UTI generation and sharing was highlighted in the survey as the key ask for a technological solution industry wide. As would be expected, it appears that most firms are looking first to contract-compare systems to generate UTIs, where trades are off venue. However, what is surprising is the large number of respondents who are still not sure about UTI generation and sharing. We would advise fast decision making here, especially since firms may need to determine what their vendors can do relative to internal capabilities.
Looking ahead: what happens after go-live?
With many firms still preparing for implementation, post-go-live plans are also falling behind: only 30% of respondents have resourced for operations after implementation. We found a split in the market between agent lenders and prime brokers preparing to support delegated reporting for clients. Given the diversity of client types (beneficial owners, hedge funds, non-financials) that will need delegated reporting services, this was expected.
While getting ready for the regulatory deadline is the priority, it is crucial not to ignore this wider operational planning. Firms should carefully consider go-live teams and processes to ensure implementation is as smooth and effective as possible.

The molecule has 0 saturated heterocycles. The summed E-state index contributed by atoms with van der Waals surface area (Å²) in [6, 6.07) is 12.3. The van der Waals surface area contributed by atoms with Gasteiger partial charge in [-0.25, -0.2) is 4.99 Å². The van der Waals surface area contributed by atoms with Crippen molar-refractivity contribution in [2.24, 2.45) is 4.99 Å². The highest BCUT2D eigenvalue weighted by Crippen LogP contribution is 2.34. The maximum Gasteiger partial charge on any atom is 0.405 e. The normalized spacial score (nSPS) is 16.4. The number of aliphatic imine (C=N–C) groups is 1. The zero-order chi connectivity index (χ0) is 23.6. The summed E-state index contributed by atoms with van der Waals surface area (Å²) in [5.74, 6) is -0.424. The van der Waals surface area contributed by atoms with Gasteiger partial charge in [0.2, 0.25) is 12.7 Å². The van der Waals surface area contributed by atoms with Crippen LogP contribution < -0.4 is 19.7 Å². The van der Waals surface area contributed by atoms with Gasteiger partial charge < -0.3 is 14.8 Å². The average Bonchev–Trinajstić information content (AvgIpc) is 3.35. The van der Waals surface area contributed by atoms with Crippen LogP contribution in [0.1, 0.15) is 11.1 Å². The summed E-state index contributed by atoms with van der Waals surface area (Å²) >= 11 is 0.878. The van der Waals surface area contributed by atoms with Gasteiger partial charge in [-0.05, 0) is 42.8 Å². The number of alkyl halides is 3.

Mitigating the big risks
Aside from the UTI challenge, the biggest risk in the run-up to SFTR, according to the firms we spoke to, is simply being ready to report on day one. With potentially significant fines awaiting those who are not compliant, we can absolutely see why.
Encouragingly, most firms who fall in phase 1 go-live (April 2020) are aiming to start user acceptance testing (UAT) soon. We recommend allowing 6 months for testing, which means starting this October to be ready for April 2020. Even phase 3 go-live firms may be counterparties to a phase 1 firm that will need information from you in April 2020. This seems to be a key forgotten factor by many across the industry.
As with other regulatory changes, during preparation unexpected issues can often be identified that need to be resolved. This is why some MarketAxess clients commenced UAT at the beginning of the summer, giving them the opportunity to start early and ramp up preparations. By testing early, you can ensure any issues are ironed out with plenty of time to spare. Depending on the complexity of your client set-ups, it could take longer than you think.
About the Author
Sunil Daswani, Senior Consultant, Securities Lending, MarketAxess
Sunil is currently Senior Consultant for securities lending solutions at MarketAxess, with a particular focus on the firm’s new SFTR solution. He joined MarketAxess from Northern Trust, where he was most recently Head of the International Securities Lending business. In the years prior to this, he held a number of senior roles at Northern Trust, including head of Sales & Relationship Management for Capital Markets in EMEA and APAC. He has served on numerous securities finance industry associations across those regions, most notably holding the position of Chairman of PASLA (Pan Asian Securities Lending Association). He is regularly quoted as an expert on securities lending and regulatory change.